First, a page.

But you're right, I think the broad scope of things that IR does often maybe beyond what the primary care physician may be thinking about. I think that's where us going particularly to these offices and just talking with them, sitting down. In fact, just like five minutes before this podcast, I was emailing with one of my partners because we're going to go meet with the hospitalist at one of the hospitals. And again, here's sort of a brief but somewhat comprehensive list of services that IR performs. And among that is of course spine services relating to compression fractures and then other things, pain injections, which can certainly relate with these same subgroups of patients.


So, I think that it’s important for them to realize that IR does see these patients and can manage them. It doesn't always mean that it's a vertebroplasty as far as the right procedure or something that might help them. Maybe something else is a better option. And I think just again, kind of reinforcing that this is a true clinical service, that we're going to see and help these patients and manage them clinically and it's not simply going to get dumped back on them. We'll try to make sure to take care and follow through where we need to.


Another one of our referral sources, I think similar to Kumar's, is actually spine surgery. One of the orthopedic spine guys in our area, he has a busy enough practice that frankly he can't take on this volume, and so that's been a really good relationship to have. He recognizes we offer a good service, we help these patients, and so he will often either redirect these patients to us or if they happen upon his clinic, he'll say, "Okay, I'm going to send you over to these guys. They'll take it from there." So that's another kind of way to show that we can offer a good service, and again, kind of that good clear communication about all the different types of things that can do in IR is important.



[Aaron Fritts]

Yeah, and another question, on the inpatient side, are your diagnostic colleagues assisting with identifying these patients? So when they come in with the MRI or the CT...yeah go head Kumar.



[Kumar Madassery]

That's exactly what I was going to point out. I agree with everything Venu was saying about the outpatient side, but on the imaging side, our colleagues can be a great resource to say. Especially for us, our radiologists catch most of these MRI fractures or find them or diagnose them, and you say, okay, who are these people and you look it up and you talk to the patient and say, hey we know this is a fracture, how's this patient doing. It's part of our global need to increase awareness of what we do.


But then you reach out yourself and you talk to them, and say, “hey, how's this patient doing? I'd be glad to see this patient.” And you've got to make them comfortable, [and let them] understand that you're not just out there treating every patient, but you'd like to see the patient and evaluate [them]. And patients may not be good for it, but at least you get your name in their face and that you're available right away and you could do it. I think you take ownership, but like Vanu said, the imaging colleagues are a great resource because they're the first ones seeing them.


So you start developing a system. We do that for PAD as well sometimes. You have them kind of give you a heads up or you look at it, and then you reach out and I think that's a great way to start building your relationships.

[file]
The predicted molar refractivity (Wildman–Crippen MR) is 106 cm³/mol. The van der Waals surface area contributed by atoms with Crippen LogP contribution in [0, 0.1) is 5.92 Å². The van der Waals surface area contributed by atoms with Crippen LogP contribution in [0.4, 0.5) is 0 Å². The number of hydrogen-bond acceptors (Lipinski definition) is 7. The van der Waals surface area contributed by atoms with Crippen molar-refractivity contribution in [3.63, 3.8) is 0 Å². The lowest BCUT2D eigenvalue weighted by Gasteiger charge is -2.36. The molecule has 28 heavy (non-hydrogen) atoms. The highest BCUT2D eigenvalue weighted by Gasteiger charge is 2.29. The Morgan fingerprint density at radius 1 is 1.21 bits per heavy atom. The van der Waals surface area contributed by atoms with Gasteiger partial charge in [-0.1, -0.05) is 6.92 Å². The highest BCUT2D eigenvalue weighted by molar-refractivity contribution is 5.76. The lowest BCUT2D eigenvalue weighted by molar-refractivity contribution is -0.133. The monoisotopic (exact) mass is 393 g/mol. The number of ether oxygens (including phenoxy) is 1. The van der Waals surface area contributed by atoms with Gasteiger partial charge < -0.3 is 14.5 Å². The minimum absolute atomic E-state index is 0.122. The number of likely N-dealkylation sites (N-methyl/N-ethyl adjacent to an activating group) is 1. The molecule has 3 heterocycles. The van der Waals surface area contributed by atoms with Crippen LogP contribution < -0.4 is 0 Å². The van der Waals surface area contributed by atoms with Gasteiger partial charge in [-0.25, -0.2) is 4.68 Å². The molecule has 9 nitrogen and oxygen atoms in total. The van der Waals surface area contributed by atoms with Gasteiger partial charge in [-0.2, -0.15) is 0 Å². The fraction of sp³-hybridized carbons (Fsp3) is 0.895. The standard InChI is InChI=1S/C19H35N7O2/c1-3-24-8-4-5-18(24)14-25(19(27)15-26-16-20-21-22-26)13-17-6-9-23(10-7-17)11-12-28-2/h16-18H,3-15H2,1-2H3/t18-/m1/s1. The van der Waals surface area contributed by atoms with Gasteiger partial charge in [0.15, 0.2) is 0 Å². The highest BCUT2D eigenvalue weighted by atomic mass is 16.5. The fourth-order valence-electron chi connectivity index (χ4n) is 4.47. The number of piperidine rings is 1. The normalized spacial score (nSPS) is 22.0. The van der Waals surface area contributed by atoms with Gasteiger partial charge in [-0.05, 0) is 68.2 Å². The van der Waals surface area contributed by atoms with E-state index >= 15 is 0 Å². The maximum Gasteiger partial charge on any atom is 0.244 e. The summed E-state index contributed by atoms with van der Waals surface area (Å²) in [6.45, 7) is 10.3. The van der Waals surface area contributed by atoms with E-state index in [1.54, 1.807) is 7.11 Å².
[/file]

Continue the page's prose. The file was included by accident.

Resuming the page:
[Venu Vadlamudi]

Yeah, I agree with Kumar. I mean, we have to in the same sort of vein of educating primary care doctors, ER doctors, as far as what we can do in IR, a lot of times we actually have to have continual education even for our diagnostic colleagues because IR does so many different things. I could tell you even within our own practice, sometimes they may not even be totally aware of all the things that we can do, or that we're sometimes if it's something we're willing to try, and I think that's an important education piece internally. And again, trying to get them to not just do their part of things, which is recognizing it from an imaging standpoint, but hopefully giving us a notification and I would say, in our practice a lot of the times, they do give us sort of that heads up, that hey, there's a compression fracture.


And then from there, similar to kind of Kumar's approach, we'll proactively reach out and talk with whoever the referring doctor was, whether it’s outpatient or inpatient, and find out more about the patient and see perhaps if there's something we can help with, if the patient's pain is not under good control.



[Aaron Fritts]

Great, yeah, so I wanted to get into a little bit about technique, because I know Venu, you actually perform more vertebroplasty than kyphoplasty and I was just curious to know, how that came about. I'm just trained doing kyphoplasty. I have never actually done vertebroplasty and so I'm curious to know how you started leaving out the balloon?



[Venu Vadlamudi]

Sure. During my training I did train on both but a little bit I would have to say is from looking at the literature, looking what's out there. I think in some of the meta analysis that are out there, there might be a slight advantage of kyphoplasty over vertebroplasty, but I think all in all I would say, at least my opinion is that, the data is mostly a wash. Obviously some sort of vertebral augmentation, if we kind of lump them in that more broad category, seems to work in the right patient. With the pain and the fracture, putting it all together, we know we can help these patients.